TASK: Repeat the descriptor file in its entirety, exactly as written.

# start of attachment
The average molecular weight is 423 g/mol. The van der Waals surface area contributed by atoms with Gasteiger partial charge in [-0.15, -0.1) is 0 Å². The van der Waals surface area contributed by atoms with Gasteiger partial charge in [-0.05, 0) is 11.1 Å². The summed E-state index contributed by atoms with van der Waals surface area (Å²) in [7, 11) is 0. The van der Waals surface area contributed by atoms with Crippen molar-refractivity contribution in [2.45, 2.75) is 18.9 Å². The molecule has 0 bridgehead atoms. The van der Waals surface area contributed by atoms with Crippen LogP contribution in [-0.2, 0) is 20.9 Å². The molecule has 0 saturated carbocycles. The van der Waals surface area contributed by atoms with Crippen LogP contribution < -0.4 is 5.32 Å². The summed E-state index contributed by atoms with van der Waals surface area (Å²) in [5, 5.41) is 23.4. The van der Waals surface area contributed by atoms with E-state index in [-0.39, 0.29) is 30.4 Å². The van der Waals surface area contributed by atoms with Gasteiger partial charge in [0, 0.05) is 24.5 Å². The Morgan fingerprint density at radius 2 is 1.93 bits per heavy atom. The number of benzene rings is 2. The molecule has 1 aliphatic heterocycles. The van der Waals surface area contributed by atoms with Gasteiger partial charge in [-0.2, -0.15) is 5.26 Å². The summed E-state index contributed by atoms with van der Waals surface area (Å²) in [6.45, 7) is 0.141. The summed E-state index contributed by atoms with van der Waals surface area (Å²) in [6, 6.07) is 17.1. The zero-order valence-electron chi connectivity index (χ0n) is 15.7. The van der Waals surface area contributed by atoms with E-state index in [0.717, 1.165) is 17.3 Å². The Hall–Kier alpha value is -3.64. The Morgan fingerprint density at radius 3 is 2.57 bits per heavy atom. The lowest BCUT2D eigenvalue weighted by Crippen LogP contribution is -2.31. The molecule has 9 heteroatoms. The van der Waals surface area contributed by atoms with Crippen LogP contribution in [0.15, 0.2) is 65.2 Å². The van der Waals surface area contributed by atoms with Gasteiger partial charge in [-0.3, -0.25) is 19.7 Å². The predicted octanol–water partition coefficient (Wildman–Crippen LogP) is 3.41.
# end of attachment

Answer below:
The average molecular weight is 423 g/mol. The van der Waals surface area contributed by atoms with Gasteiger partial charge in [-0.15, -0.1) is 0 Å². The van der Waals surface area contributed by atoms with Gasteiger partial charge in [-0.05, 0) is 11.1 Å². The summed E-state index contributed by atoms with van der Waals surface area (Å²) in [7, 11) is 0. The van der Waals surface area contributed by atoms with Crippen molar-refractivity contribution in [2.45, 2.75) is 18.9 Å². The molecule has 0 bridgehead atoms. The van der Waals surface area contributed by atoms with Crippen LogP contribution in [-0.2, 0) is 20.9 Å². The molecule has 0 saturated carbocycles. The van der Waals surface area contributed by atoms with Crippen LogP contribution < -0.4 is 5.32 Å². The summed E-state index contributed by atoms with van der Waals surface area (Å²) in [5, 5.41) is 23.4. The van der Waals surface area contributed by atoms with E-state index in [-0.39, 0.29) is 30.4 Å². The van der Waals surface area contributed by atoms with Gasteiger partial charge in [0, 0.05) is 24.5 Å². The Morgan fingerprint density at radius 2 is 1.93 bits per heavy atom. The number of benzene rings is 2. The molecule has 1 aliphatic heterocycles. The van der Waals surface area contributed by atoms with Gasteiger partial charge in [-0.2, -0.15) is 5.26 Å². The summed E-state index contributed by atoms with van der Waals surface area (Å²) in [6.45, 7) is 0.141. The summed E-state index contributed by atoms with van der Waals surface area (Å²) in [6, 6.07) is 17.1. The zero-order valence-electron chi connectivity index (χ0n) is 15.7. The van der Waals surface area contributed by atoms with E-state index in [0.717, 1.165) is 17.3 Å². The Hall–Kier alpha value is -3.64. The Morgan fingerprint density at radius 3 is 2.57 bits per heavy atom. The lowest BCUT2D eigenvalue weighted by Crippen LogP contribution is -2.31. The molecule has 9 heteroatoms. The van der Waals surface area contributed by atoms with Crippen LogP contribution in [0.15, 0.2) is 65.2 Å². The van der Waals surface area contributed by atoms with Gasteiger partial charge in [-0.3, -0.25) is 19.7 Å². The predicted octanol–water partition coefficient (Wildman–Crippen LogP) is 3.41.